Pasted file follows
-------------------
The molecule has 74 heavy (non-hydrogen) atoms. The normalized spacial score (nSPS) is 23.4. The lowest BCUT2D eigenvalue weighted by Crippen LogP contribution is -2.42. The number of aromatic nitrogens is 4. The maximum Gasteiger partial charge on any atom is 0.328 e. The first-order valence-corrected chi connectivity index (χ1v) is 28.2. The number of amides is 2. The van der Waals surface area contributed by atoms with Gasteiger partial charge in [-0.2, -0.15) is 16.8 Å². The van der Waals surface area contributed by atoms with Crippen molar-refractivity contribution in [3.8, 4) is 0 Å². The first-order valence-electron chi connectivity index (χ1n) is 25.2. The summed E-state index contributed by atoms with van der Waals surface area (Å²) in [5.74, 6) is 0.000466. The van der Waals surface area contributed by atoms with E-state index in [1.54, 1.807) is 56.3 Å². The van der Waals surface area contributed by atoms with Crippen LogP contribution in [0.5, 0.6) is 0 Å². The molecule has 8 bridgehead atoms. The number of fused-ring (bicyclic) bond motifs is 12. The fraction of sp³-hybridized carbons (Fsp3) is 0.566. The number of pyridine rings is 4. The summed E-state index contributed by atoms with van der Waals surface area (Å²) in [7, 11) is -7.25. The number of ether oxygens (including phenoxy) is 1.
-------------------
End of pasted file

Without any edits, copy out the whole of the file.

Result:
The molecule has 74 heavy (non-hydrogen) atoms. The normalized spacial score (nSPS) is 23.4. The lowest BCUT2D eigenvalue weighted by Crippen LogP contribution is -2.42. The number of aromatic nitrogens is 4. The maximum Gasteiger partial charge on any atom is 0.328 e. The first-order valence-corrected chi connectivity index (χ1v) is 28.2. The number of amides is 2. The van der Waals surface area contributed by atoms with Gasteiger partial charge in [-0.2, -0.15) is 16.8 Å². The van der Waals surface area contributed by atoms with Crippen molar-refractivity contribution in [3.8, 4) is 0 Å². The first-order valence-electron chi connectivity index (χ1n) is 25.2. The summed E-state index contributed by atoms with van der Waals surface area (Å²) in [5.74, 6) is 0.000466. The van der Waals surface area contributed by atoms with E-state index in [1.54, 1.807) is 56.3 Å². The van der Waals surface area contributed by atoms with Crippen LogP contribution in [0.5, 0.6) is 0 Å². The molecule has 8 bridgehead atoms. The number of fused-ring (bicyclic) bond motifs is 12. The fraction of sp³-hybridized carbons (Fsp3) is 0.566. The number of pyridine rings is 4. The summed E-state index contributed by atoms with van der Waals surface area (Å²) in [7, 11) is -7.25. The number of ether oxygens (including phenoxy) is 1.